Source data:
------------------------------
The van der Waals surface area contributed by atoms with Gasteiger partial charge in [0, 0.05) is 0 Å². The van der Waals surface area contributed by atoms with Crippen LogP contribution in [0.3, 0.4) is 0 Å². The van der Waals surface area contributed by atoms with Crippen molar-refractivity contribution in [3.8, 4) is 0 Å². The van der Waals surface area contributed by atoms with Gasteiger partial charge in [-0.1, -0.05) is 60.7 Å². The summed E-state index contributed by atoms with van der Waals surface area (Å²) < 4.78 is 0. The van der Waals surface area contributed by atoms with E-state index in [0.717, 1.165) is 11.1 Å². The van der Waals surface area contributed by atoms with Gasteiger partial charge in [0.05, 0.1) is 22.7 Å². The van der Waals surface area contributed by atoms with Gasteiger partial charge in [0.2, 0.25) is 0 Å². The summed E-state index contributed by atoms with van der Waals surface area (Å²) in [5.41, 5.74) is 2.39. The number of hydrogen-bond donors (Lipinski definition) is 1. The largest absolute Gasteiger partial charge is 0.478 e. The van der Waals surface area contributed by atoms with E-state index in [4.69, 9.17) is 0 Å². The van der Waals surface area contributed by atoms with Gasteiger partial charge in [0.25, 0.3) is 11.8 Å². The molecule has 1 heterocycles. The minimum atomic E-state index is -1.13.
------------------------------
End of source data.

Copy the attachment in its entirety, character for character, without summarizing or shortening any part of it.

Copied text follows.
The van der Waals surface area contributed by atoms with Gasteiger partial charge in [0, 0.05) is 0 Å². The van der Waals surface area contributed by atoms with Crippen LogP contribution in [0.3, 0.4) is 0 Å². The van der Waals surface area contributed by atoms with Crippen molar-refractivity contribution in [3.8, 4) is 0 Å². The van der Waals surface area contributed by atoms with Gasteiger partial charge in [-0.1, -0.05) is 60.7 Å². The summed E-state index contributed by atoms with van der Waals surface area (Å²) < 4.78 is 0. The van der Waals surface area contributed by atoms with E-state index in [0.717, 1.165) is 11.1 Å². The van der Waals surface area contributed by atoms with Gasteiger partial charge in [0.05, 0.1) is 22.7 Å². The van der Waals surface area contributed by atoms with Gasteiger partial charge in [0.2, 0.25) is 0 Å². The summed E-state index contributed by atoms with van der Waals surface area (Å²) in [5.41, 5.74) is 2.39. The number of hydrogen-bond donors (Lipinski definition) is 1. The largest absolute Gasteiger partial charge is 0.478 e. The van der Waals surface area contributed by atoms with E-state index in [4.69, 9.17) is 0 Å². The van der Waals surface area contributed by atoms with Gasteiger partial charge in [0.25, 0.3) is 11.8 Å². The molecule has 1 heterocycles. The minimum atomic E-state index is -1.13.